82°F
weather icon Clear

City boosts historic preservation

To help the city meet its historic preservation goals, City Council approved adding almost $60,000 to this fiscal year’s budget to hire a consultant during its meeting Tuesday, Nov. 12.

Community Development Director Michael Mays said staff had met with Northwind Resource Consulting to help estimate how much money was needed for an outside company to help the Historic Preservation Committee meet its priorities for fiscal year 2020 in the most effective manner.

According to the staff report in Tuesday’s agenda packet, Northwind said it would cost the city $58,572. This money is less than half of what had previously been in the budget for a historic preservation planner employee. On July 9, council removed the position and the $119,788 allocated for it was moved to the general fund Aug. 13.

The historic preservation goals include developing a historic preservation plan, complying with state and federal standards, identifying financial incentives for historic preservation, promoting economic development, creating an educational campaign and identifying historic buildings to reuse and repurpose.

The $58,572 would help with the first four goals.

Councilwoman Tracy Folda, Councilman James Howard Adams and Mayor Kiernan McManus encouraged staff to keep the Historic Preservation Committee involved as well as keeping the community informed of progress being made to meet the city’s goals.

“I think we’re going to see a lot of good things with historic preservation moving forward here,” Adams said.

McManus said the committee’s goals should be given precedence. Additionally, he said the committee should be informed and weigh in on any changes that need to be made.

“I think their recommendations were sound,” he said. “They were based on the strategic plan for the most part.”

The resolution, which was approved unanimously, was just to allocate the money for the estimated consulting fees. It did not award a contract to an agency.

Also at Tuesday’s meeting, council unanimously approved the tentative capital improvement plan for fiscal year 2021 while removing a $400,000 proposal for a dining room expansion and restroom at the Boulder Creek Golf Course that was scheduled for fiscal year 2023.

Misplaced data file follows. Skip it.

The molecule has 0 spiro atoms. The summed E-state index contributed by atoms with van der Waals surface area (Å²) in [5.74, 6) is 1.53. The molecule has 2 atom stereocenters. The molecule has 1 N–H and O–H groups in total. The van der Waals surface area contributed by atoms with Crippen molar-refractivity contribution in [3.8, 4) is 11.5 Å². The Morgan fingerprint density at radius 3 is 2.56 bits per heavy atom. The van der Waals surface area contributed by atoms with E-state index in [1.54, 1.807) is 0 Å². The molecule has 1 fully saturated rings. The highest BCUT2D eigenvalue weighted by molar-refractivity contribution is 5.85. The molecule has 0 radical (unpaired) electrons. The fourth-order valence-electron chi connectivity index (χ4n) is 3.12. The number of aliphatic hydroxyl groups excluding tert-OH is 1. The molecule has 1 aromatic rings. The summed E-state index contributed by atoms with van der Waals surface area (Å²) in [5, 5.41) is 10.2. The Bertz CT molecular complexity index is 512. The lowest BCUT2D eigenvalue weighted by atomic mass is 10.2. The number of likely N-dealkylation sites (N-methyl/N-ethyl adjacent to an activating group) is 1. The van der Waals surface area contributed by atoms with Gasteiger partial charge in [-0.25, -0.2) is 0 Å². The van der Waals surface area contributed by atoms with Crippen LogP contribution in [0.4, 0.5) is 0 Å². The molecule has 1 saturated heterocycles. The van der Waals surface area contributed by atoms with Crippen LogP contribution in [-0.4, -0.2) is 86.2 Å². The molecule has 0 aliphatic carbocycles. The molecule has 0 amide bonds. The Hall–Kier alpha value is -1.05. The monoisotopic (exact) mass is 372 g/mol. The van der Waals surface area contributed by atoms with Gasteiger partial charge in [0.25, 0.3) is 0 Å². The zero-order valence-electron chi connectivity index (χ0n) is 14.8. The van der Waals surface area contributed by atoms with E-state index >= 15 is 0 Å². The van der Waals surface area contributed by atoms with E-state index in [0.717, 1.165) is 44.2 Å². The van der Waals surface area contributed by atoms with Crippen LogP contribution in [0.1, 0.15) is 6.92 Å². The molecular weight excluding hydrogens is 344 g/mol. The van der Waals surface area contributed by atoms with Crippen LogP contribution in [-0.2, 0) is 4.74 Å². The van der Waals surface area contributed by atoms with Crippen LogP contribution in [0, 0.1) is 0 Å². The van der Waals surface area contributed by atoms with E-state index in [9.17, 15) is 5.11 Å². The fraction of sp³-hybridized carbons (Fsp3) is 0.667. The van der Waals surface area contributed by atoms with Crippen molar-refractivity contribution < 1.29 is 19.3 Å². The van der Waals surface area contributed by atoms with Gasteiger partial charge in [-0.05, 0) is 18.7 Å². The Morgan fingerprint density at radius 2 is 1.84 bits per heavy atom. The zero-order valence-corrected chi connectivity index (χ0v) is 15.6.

Adams said he was concerned because at a certain point renovations could benefit the leaseholder more than the city.

Council also encouraged staff to include nonprofit See Spot Run in its plans for the dog park expansion as it operates the facility.

During public comment, President Sandra Fraser said the group supports the improvements but she found it unusual that no one from the city had contacted the organization about them. She said she was also worried the expansion would increase operating costs by four or five times and that the city would end up taking the park over.

Contact reporter Celia Shortt Goodyear at cgoodyear@bouldercityreview.com or at 702-586-9401. Follow her on Twitter @csgoodyear.

Don't miss the big stories. Like us on Facebook.
THE LATEST
Lake gets slight boost, but drier times ahead

After falling more than 27 feet since the start of the year, Lake Mead got a bit of a bump thanks in part to the August monsoon season.

Chamber endorses plan to split up CCSD

Boulder City Chamber of Commerce is one of six Southern Nevada chambers of commerce that endorsed the Community Schools Initiative that would split up the Clark County School District if voters approve it in 2024.

Rehabilitation helps with illnesses, injuries

Rehabilitation is care that can help you get back, keep or improve abilities that you need for daily life. These abilities may be physical, mental and/or cognitive (thinking and learning). You may have lost them because of a disease or injury, or as a side effect from a medical treatment. Rehabilitation can improve your daily life and functioning.

City aboard land plan for new train museum

The Boulder City Council met Tuesday evening for a relatively light meeting in terms of agenda items. The fire department gave its annual presentation to the council, two bills were introduced and an ordinance that will provide 0.94 acres of land to the Nevada State Railroad Museum was unanimously approved.

Grant aims to help protect, conserve endangered species

While many people are fretting over the massive reduction of water at Lake Mead, the over 387 species of animals that call the lake home have also had to adjust to the drought.

Curreri joins city as public works director

Jamie Curreri has joined the city as its new public works director. He started Monday, Sept. 12, and replaces Keegan Littrell, who left in May for a position with Henderson.

Snake season: Warm temperatures bring out vipers

It’s summer and triple-digit weather season in the Boulder City and the Las Vegas Valley. While the heat can be a nuisance to some, rattlesnakes are thriving and catching some rays.